CVS pharmacists voice concern over working conditions

Some CVS pharmacists in Kansas City are calling out of work Sept. 27 to bring attention to increasingly difficult working conditions, USA Today reported. 

Kansas City organizers have encouraged CVS pharmacists across the nation to join them in the protest. It is unclear how many pharmacists are participating. Mike DeAngelis, executive director of corporate communications for CVS, told Becker's the company was experiencing normal pharmacy operations nationwide and in its Kansas City market Sept. 27.

The protest is the second in less than a week. On Sept. 21, nearly two dozen pharmacists called out of work, forcing about 10 CVS locations in eastern Kansas and western Missouri to close, according to a separate USA Today report. All locations resumed normal operations Sept. 23. 

Kansas City pharmacists say their actions are in response to increasingly challenging working conditions, which is putting patients and pharmacists at risk. Pandemic-related stressors have worsened existing pharmacy shortages over the past few years and magnified burnout among staff members nationwide, causing many to leave the field.

"The workload is so heavy and the amount of staff they allot us is so low that I’m unable to go to the bathroom during my 10-hour shift," one pharmacist, who wished to remain anonymous, told the publication. 

Mr. DeAngelis said industrywide pharmacist shortages have made it difficult to staff the retail chain's more than 9,000 stores and that demand for vaccinations is further straining pharmacies this fall. After the Sept. 21 walkout, CVS executives met with pharmacists and pharmacy staff at several Kansas City locations to understand their concerns.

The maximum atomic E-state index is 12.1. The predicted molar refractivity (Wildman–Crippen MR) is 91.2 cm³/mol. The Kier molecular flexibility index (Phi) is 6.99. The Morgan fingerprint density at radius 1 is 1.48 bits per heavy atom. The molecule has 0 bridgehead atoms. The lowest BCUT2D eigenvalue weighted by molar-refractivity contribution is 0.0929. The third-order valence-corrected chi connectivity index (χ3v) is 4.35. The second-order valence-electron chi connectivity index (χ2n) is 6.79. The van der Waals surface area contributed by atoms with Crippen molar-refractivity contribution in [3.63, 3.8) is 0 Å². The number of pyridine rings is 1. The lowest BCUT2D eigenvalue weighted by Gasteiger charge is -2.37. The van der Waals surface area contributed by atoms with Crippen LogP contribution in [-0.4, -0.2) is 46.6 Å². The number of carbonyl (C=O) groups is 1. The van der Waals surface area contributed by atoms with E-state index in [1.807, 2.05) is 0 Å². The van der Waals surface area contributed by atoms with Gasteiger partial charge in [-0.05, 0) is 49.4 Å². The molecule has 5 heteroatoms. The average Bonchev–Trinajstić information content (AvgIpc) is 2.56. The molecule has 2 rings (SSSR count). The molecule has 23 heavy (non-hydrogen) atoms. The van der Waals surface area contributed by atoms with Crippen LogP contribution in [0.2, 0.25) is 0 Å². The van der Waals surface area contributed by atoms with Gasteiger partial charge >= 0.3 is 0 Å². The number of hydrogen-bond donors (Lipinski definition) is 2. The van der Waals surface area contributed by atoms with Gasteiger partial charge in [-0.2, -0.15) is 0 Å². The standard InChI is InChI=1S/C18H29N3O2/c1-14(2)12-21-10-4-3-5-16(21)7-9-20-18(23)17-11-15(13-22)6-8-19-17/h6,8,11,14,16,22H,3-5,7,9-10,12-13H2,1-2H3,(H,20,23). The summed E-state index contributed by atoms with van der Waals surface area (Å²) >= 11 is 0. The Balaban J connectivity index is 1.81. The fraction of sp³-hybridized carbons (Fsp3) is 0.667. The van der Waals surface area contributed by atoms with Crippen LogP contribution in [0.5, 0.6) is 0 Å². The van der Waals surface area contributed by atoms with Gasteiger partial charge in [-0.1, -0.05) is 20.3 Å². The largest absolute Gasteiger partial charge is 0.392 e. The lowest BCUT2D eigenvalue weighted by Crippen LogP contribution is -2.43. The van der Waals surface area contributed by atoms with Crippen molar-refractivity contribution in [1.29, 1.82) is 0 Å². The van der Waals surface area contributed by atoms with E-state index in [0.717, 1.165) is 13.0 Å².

"Our pharmacy leadership team is in Kansas City this week to listen to feedback from our pharmacists," Mr. DeAngelis said. "We always seek to work with our pharmacists to directly address any concerns they may have — which is why we've taken several actions to support our local teams in Kansas City and Missouri, including bringing in more staffing support and providing additional training." 

CVS Chief Pharmacy Officer Prem Shah, PharmD, also issued a memo to staff in the Kansas City market Sept. 26, which was obtained by USA Today.

"I want to apologize to our pharmacy teams that we haven't addressed these concerns in the region more quickly," Dr. Shah said. "With the currently unprecedented demand for vaccinations from our patients in mind, we are taking a series of actions effective immediately."

These efforts include providing additional resources for pharmacies, adjusting appointments, filling open positions and removing unnecessary tasks for pharmacists. 

The American Pharmacists Association and Kansas Pharmacists Association have both released statements in support of Kansas City pharmacists. 

Editor's note: This article was updated Sept. 27 at 4:15 p.m. CT.

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